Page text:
New York Insurance Coverage Law Update

April 25, 2024 | Alan C. Eagle | Insurance Coverage

Southern District Rules That Insured Cannot Recover Its Attorney’s Fees for Its Coverage Action

The insured, Match Group, LLC, brought a coverage action against its insurer, Beazley Underwriting Limited, and obtained a judgment against Beazley that Beazley appealed. In turn, the insured moved to recover the attorney’s fees and expenses it incurred in its coverage action. The United States District Court for the Southern District of New York denied the insured’s motion, finding that it was premature given the pending appeal and, regardless, “New York law does not allow” an insured “to recover its legal fees in an affirmative action brought against the insurer ….” The court noted that “an insured who is ‘cast in a defensive posture by the legal steps an insurer takes in an effort to free itself from policy obligations,’ and who prevails on the merits, may recover attorneys’ fees incurred in defending against the insurer’s action.” However, the court ruled that the insurer’s disclaimer and exchanges between the insurer’s counsel and the insured do not suffice to place the insured in “defensive posture” for the recovery of attorney’s fees. The court also rejected the insured’s argument that the insurer’s filing of a motion to dismiss in the coverage action was tantamount to the filing of a suit, reasoning that the motion was in defense to the insured’s affirmative coverage action. [Match Grp., LLC v. Beazley Underwriters Ltd., 2024 N.Y. U.S. Dist. LEXIS 36381 (S.D.N.Y. Feb 29, 2024).]

Court Rejects Joinder of Liability and Coverage Actions for Trial 

Plaintiffs, landlords of property in Chatham, New York, sued their tenants for property damage arising out of a fire at the premises. The landlords filed a related coverage action against the tenants’ insurer, and the landlords’ insurer filed a related subrogation action against the tenants and their insurer.  Plaintiffs sought to join the related actions for purpose of discovery and trial. The Supreme Court, Columbia County, agreed with the consent of the parties to consolidate the cases for discovery.  However, the court refused to join the two related actions for purposes of trial, reasoning that under New York law, “the fact of insurance coverage is generally inadmissible in a jury trial to prevent prejudice to an insured defendant” and, therefore, it is “prejudicial to the insurer and its insured to try a main liability action before the same jury” as a coverage action. The court concluded that “the possibility of inconsistent verdicts is outweighed by the prejudice which would occur if the jury were to discover the existence of liability insurance, requiring the denial of the motion to join the actions for trial.” [Harison v. Hover, 2024 NYLJ LEXIS 875 (N.Y. Sup. Ct., Columbia Cnty. March 22, 2024).]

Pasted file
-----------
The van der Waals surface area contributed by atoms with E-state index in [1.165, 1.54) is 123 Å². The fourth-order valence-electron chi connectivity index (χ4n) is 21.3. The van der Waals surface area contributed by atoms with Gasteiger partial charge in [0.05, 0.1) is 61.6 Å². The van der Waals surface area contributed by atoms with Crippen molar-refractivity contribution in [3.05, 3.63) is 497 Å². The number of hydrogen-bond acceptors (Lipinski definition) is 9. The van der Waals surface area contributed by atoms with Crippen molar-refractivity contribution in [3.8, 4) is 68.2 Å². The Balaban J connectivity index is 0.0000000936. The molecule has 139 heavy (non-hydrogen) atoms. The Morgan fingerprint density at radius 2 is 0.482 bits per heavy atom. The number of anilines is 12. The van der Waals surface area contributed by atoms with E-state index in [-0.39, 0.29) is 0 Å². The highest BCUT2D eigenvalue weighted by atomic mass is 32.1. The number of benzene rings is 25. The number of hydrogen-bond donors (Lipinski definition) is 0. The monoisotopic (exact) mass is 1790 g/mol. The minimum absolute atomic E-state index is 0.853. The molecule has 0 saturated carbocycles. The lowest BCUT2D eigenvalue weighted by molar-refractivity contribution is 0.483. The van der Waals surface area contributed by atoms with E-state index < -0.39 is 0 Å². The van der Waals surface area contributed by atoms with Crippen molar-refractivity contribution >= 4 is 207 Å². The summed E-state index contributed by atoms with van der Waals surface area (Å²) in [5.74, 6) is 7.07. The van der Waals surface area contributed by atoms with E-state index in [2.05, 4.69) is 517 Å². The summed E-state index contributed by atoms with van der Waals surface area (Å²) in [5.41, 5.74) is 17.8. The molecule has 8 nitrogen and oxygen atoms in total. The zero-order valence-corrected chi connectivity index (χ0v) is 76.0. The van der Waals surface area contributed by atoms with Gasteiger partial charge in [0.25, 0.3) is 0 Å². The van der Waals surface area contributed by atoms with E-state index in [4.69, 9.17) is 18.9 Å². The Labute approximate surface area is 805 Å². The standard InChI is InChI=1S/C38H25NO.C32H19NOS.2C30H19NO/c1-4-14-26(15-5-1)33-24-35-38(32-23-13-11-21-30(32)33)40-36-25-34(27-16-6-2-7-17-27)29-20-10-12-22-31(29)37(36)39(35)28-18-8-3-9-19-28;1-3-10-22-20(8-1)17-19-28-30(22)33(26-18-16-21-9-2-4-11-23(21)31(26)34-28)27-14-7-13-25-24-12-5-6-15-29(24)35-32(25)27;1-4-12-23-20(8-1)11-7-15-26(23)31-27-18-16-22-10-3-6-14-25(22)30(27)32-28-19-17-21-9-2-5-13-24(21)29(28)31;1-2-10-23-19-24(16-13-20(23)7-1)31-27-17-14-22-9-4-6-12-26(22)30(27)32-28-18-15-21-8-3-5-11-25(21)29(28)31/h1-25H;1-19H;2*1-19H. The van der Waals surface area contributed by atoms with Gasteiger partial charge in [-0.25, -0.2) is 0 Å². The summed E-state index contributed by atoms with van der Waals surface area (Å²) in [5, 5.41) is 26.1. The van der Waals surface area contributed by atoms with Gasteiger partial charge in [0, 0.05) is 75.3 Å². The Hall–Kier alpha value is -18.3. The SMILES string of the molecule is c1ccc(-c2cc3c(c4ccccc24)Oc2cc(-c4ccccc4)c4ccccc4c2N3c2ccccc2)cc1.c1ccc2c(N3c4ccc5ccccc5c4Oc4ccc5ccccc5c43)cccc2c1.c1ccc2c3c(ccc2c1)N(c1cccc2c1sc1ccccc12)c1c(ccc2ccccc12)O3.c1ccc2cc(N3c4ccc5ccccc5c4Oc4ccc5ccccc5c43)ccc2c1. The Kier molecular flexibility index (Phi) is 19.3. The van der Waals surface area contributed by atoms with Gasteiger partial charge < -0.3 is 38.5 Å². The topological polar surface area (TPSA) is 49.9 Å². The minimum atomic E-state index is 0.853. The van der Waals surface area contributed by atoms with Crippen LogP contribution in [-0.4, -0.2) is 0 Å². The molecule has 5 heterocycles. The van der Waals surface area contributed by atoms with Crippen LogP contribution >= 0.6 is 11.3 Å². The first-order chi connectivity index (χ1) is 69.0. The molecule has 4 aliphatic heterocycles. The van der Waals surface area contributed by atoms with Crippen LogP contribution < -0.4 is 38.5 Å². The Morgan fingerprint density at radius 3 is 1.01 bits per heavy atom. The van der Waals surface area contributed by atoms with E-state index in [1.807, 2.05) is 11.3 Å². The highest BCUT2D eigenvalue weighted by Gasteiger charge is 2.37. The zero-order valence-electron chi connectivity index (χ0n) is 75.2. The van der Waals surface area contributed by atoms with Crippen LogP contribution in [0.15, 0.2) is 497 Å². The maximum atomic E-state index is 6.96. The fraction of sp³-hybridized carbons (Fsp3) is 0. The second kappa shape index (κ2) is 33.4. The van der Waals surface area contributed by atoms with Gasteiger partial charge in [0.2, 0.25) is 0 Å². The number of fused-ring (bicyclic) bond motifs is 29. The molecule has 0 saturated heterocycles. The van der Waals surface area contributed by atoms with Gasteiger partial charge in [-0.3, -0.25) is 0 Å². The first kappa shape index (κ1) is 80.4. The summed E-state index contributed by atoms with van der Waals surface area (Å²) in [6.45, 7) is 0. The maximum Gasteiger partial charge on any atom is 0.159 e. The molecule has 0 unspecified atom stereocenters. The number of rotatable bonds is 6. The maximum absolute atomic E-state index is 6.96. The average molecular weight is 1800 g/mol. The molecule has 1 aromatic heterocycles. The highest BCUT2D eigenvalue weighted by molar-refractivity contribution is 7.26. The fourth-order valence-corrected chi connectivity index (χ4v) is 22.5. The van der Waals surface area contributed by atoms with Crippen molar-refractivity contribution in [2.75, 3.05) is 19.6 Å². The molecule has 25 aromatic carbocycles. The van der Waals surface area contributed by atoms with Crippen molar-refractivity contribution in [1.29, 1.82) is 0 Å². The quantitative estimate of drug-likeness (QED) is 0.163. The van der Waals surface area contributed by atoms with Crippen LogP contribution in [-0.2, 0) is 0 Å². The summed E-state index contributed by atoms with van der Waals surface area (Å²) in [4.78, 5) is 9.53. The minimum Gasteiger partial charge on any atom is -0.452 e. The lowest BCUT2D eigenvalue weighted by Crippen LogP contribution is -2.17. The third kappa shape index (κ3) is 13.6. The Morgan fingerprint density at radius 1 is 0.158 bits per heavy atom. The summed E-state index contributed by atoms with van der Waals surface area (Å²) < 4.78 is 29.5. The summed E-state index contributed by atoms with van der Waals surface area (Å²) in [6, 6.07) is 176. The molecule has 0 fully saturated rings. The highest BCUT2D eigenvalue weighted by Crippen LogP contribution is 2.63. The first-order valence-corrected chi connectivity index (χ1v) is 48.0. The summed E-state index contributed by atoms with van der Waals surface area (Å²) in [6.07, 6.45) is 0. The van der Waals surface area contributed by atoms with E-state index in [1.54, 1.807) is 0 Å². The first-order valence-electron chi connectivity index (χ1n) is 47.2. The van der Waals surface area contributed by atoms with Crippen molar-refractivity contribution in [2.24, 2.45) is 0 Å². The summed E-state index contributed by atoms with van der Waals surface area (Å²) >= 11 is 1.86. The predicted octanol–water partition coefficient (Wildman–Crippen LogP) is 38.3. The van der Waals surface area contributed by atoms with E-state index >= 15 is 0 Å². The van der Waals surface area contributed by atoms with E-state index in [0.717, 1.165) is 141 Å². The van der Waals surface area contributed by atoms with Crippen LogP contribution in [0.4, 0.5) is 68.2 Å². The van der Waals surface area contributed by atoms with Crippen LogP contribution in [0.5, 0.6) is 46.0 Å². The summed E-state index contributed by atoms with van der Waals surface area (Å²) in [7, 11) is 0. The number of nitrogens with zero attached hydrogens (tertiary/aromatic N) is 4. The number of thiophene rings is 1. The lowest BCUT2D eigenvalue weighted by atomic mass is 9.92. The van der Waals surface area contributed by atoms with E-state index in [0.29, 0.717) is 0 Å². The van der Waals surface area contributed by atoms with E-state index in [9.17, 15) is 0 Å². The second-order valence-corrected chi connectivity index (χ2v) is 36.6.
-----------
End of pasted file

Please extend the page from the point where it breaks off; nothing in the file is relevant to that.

Southern District Holds That Legionnaires’ Disease Does Not Fall Within Communicable Disease Exclusion

Claimants were residents at premises owned and operated by Doe Fund, Inc. in Bronx, New York. The Claimants allegedly inhaled legionella bacteria from vapors released at a cooling tower by the premises, and they sued the Doe Fund for their alleged bodily injuries. The Doe Fund tendered the bodily injury suits to its insurer, Berkley Insurance Company, which disclaimed coverage based on a Communicable Disease Exclusion in the Doe Fund’s policy. The exclusion precluded coverage for bodily injury arising from the “transmission” of a “communicable disease,” which was not defined in the policy. The United States District Court for the Southern District of New York held that the exclusion did not apply. The court noted that a policy term is not ambiguous just because it is undefined, or because the parties disagree on its meaning. However, relying upon dictionary definitions, the court found that the plain and ordinary meaning of “communicable disease” is a “disease transmitted from one individual or animal to another,” unlike legionnaires’ disease, which is usually transmitted through breathing water vapor or mist contaminated with Legionella. [Doe Fund, Inc. v. Berkley Ins. Co., 2024 U.S. Dist. LEXIS 53856 (S.D.N.Y. March 26, 2024).]

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